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China issues new information rules to promote gov't transparency
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21:38, April 30, 2008

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The State Council (cabinet) on Wednesday released a new regulation on the publication of government information on its working procedures and many matters of public concern, such as land acquisition for development.

The 22-article regulation, which takes effect on Thursday, aims to "improve transparency and protect the right to know and public scrutiny of official acts," said Zhang Qiong, deputy director of the Legal Affairs Office of the State Council.

The regulation states that all administrations must actively publicize information on issues that concern the vital interests of individuals or organizations, information that requires public awareness or participation and information about the administration's working procedures.

The regulation, posted on the central government site www.gov.cn, emphasized that governments under the prefectural level should provide timely dissemination of information about governmental land acquisitions from farmers or citizens and relevant compensation (which would be similar to the process of eminent domain).

Land acquisition for real estate or other uses by local governments has been a heated issue between governments and the public in China and often leads to serious conflicts.

Information on the distribution and use of public donations or central government appropriations for disaster relief should also be publicized by local governments, it said.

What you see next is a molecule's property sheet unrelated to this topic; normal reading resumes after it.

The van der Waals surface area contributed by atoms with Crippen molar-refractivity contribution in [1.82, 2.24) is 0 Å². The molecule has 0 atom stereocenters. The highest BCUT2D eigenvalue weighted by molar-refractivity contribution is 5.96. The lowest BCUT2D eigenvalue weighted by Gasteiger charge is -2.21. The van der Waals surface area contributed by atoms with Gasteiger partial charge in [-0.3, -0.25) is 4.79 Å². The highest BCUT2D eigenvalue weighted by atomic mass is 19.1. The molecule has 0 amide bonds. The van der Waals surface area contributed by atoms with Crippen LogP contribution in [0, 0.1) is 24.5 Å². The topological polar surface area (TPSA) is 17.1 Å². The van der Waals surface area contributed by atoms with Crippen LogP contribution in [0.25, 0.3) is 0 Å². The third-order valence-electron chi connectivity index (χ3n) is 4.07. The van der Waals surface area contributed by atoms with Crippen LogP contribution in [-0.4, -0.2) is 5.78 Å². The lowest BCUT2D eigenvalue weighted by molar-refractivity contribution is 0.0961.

The regulation includes a "freedom of information" provision that gives the public, whether individuals or organizations, the right to request government information by making a written application (paper or electronic).

Government bodies should respond to such applications and inform the applicants of whether the information could be released, it said, which should be done in as many cases as possible.

If the request concerned proprietary commercial information or private information about a third party, the government body should acquire the third party's permission before release, it added.

The regulation bans government agencies from making a profit from the release of official information, allowing them only to charge necessary fees for searching, copying and mailing. Fees could be reduced or waived if applicants could show economic need, it said.

The State Council asked local governments to draw up detailed plans for compliance with the regulation no later than the end of October.


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